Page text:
24. Oren Z., Shai Y. 1998. Mode of action of linear amphipathic α-helical antimicrobial peptides. Biopolymers 47:451–463 [PubMed]
25. Oren Z., Shai Y. 1997. Selective lysis of bacteria but not mammalian cells by diastereomers of melittin: structure-function study. Biochemistry 36:1826–1835 [PubMed]
26. Parker M. T., Ball L. C. 1976. Streptococci and aerococci associated with systemic infection in man. J. Med. Microbiol. 9:275–302 [PubMed]
27. Peschel A., Sahl H.-G. 2006. The co-evolution of host cationic antimicrobial peptides and microbial resistance. Nat. Rev. Microbiol. 4:529–536 [PubMed]
28. Qi F., et al. 2005. Peptide pheromone induced cell death of Streptococcus mutans. FEMS Microbiol. Lett. 251:321–326 [PubMed]
29. Rathinakumar R., Walkenhorst W. F., Wimley W. C. 2009. Broad-spectrum antimicrobial peptides by rational combinatorial design and high-throughput screening: the importance of interfacial activity. J. Am. Chem. Soc. 131:7609–7617 [PMC free article] [PubMed]
30. Sawai M. V., et al. 2002. Impact of single-residue mutations on the structure and function of ovispirin/novispirin antimicrobial peptides. Protein Eng. 15:225–232 [PubMed]
31. Schüller F., Benz R., Sahl H.-G. 1989. The peptide antibiotic subtilin acts by formation of voltage-dependent multi-state pores in bacterial and artificial membranes. Eur. J. Biochem. 182:181–186 [PubMed]
32. Shai Y. 1995. Molecular recognition between membrane-spanning polypeptides. Trends Biochem. Sci. 20:460–464 [PubMed]
33. Shin S. Y., Hahm K.-S. 2004. A short α-helical antimicrobial peptide with antibacterial selectivity. Biotechnol. Lett. 26:735–739 [PubMed]
34. Sims P. J., Waggoner A. S., Wang C. H., Hoffman J. F. 1974. Studies on the mechanism by which cyanine dyes measure membrane potential in red blood cells and phosphatidylcholine vesicles. Biochemistry 13:3315–3330 [PubMed]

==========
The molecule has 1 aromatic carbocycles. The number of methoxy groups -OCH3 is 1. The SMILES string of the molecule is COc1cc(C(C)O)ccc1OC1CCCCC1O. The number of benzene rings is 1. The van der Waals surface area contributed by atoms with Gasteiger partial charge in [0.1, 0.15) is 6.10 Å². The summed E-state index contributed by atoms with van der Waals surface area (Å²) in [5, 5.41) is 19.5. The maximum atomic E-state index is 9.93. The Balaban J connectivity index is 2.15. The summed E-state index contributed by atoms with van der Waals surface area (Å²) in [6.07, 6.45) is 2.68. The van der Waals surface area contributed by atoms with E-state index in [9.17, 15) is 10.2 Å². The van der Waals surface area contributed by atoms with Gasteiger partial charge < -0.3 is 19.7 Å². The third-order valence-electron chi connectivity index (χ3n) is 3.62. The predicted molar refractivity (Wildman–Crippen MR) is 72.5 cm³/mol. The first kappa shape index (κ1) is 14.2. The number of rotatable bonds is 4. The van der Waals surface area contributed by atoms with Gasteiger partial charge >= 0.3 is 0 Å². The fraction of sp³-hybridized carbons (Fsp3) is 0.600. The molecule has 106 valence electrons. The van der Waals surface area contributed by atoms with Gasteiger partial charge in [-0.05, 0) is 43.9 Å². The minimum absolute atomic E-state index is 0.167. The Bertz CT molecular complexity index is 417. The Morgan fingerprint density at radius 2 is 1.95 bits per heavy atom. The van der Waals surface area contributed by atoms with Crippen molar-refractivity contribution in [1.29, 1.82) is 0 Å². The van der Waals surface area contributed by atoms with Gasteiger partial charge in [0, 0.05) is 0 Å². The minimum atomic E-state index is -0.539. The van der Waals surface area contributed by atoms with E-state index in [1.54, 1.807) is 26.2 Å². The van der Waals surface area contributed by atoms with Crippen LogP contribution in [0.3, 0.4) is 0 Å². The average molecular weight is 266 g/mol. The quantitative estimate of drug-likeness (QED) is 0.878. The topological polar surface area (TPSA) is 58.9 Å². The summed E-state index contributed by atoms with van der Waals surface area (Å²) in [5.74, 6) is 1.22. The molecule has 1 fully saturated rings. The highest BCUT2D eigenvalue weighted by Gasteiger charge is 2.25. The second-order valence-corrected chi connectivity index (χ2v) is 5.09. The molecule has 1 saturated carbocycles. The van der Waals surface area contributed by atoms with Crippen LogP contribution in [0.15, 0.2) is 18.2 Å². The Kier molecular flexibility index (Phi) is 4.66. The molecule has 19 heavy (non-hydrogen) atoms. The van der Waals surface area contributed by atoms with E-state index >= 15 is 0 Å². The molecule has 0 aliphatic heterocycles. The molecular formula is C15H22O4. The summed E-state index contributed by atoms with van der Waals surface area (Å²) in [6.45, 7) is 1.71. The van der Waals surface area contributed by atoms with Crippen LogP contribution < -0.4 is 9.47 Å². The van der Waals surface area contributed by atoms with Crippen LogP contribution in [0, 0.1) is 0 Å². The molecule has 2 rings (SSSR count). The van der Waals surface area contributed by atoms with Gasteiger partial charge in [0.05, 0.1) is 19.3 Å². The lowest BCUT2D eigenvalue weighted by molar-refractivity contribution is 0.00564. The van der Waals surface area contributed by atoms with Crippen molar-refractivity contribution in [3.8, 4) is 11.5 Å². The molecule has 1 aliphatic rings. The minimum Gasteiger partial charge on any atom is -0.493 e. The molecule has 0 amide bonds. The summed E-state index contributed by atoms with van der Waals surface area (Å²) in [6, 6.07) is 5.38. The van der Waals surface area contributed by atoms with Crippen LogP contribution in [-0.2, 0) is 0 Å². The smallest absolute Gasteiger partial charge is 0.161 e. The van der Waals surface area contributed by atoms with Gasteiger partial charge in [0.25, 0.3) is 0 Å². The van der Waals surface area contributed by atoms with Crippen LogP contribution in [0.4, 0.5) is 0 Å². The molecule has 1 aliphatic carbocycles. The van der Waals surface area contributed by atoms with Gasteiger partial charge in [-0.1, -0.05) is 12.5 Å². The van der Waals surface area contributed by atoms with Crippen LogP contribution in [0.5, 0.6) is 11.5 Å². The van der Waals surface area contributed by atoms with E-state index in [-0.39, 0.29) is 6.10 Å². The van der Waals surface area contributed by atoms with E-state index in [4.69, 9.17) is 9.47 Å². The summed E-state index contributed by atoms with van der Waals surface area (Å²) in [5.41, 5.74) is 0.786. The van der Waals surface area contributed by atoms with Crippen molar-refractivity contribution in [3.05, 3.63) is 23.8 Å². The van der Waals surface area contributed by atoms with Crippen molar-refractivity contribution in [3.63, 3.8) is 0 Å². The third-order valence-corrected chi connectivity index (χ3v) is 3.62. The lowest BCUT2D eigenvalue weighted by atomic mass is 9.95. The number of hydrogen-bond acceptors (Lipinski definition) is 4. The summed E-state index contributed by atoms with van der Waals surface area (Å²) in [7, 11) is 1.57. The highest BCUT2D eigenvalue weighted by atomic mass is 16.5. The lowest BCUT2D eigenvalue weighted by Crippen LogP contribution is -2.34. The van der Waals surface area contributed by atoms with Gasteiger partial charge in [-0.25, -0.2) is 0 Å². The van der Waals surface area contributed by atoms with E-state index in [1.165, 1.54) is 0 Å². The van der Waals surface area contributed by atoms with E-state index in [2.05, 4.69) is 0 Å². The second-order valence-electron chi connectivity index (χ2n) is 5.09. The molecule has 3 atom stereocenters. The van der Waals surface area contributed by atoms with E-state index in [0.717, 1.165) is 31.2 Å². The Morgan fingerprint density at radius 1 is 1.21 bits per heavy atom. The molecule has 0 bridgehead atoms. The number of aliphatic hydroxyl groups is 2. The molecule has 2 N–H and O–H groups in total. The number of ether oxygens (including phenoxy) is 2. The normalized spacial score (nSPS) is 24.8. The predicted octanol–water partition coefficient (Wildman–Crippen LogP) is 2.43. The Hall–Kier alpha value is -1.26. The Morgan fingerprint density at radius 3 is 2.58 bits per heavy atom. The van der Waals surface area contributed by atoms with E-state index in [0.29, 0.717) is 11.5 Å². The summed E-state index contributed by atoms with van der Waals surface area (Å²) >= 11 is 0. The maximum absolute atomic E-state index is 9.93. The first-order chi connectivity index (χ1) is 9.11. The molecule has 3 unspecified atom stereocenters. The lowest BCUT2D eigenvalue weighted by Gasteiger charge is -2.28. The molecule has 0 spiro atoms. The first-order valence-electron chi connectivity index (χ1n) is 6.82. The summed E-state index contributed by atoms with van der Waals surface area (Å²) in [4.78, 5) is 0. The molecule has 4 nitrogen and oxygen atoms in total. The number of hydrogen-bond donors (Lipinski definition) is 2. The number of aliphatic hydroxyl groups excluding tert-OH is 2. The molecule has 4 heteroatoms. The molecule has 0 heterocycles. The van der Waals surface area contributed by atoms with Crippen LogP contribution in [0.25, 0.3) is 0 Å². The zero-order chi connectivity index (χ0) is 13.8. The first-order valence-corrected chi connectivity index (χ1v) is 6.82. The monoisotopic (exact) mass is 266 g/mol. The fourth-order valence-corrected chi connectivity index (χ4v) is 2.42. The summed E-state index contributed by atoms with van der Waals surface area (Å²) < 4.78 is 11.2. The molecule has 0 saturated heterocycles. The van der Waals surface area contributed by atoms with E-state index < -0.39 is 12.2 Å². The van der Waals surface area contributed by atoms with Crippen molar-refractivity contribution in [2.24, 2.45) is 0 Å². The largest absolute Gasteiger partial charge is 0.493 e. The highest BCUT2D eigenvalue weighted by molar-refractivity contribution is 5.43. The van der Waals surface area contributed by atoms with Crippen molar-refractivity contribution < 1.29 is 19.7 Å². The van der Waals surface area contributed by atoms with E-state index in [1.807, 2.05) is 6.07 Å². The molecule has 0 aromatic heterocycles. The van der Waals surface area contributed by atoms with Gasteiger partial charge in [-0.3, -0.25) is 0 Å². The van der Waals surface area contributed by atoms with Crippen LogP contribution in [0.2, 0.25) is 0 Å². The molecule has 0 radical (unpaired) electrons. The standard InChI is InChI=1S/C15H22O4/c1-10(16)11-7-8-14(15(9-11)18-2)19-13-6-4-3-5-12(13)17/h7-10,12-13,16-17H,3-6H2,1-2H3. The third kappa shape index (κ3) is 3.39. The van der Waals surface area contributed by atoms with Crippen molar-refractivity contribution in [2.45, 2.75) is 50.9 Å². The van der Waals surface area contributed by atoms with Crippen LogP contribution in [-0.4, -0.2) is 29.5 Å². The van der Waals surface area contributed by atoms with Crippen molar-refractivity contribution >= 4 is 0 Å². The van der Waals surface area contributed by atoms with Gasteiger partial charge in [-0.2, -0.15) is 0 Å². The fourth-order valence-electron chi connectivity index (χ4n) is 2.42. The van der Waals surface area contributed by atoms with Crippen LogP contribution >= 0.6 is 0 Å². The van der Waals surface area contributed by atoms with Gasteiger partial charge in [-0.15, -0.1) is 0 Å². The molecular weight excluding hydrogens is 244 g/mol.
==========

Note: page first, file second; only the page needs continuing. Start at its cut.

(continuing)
35. Smith R., et al. 1994. Structure and orientation of the pore-forming peptide melittin, in lipid bilayers. J. Mol. Biol. 241:456–466 [PubMed]
36. Tian X., et al. 2009. A method for structure-activity analysis of quorum-sensing signaling peptides from naturally transformable streptococci. Biol. Proced. Online 11:207–226 [PMC free article] [PubMed]
37. Tsang P. W., et al. 2006. A medical approach to the diagnosis and treatment of dental caries. AHIP Cover. 47:38–42 [PubMed]
38. van den Bogaart G., Guzmán J. V., Mika J. T., Poolman B. 2008. On the mechanism of pore formation by melittin. J. Biol. Chem. 283:33854–33857 [PubMed]
39. Woodworth J. R., Nyhart E. H., Jr., Brier G. L., Wolny J. D., Black H. R. 1992. Single-dose pharmacokinetics and antibacterial activity of daptomycin, a new lipopeptide antibiotic, in healthy volunteers. Antimicrob. Agents Chemother. 36:318–325 [PMC free article] [PubMed]
40. Wu M., Maier E., Benz R., Hancock R. E. 1999. Mechanism of interaction of different classes of cationic antimicrobial peptides with planar bilayers and with the cytoplasmic membrane of Escherichia coli. Biochemistry 38:7235–7242 [PubMed]
41. Zendo T., Yoneyama F., Sonomoto K. 2010. Lactococcal membrane-permeabilizing antimicrobial peptides. Appl. Microbiol. Biotechnol. 88:1–9 [PubMed]

Articles from Antimicrobial Agents and Chemotherapy are provided here courtesy of American Society for Microbiology (ASM)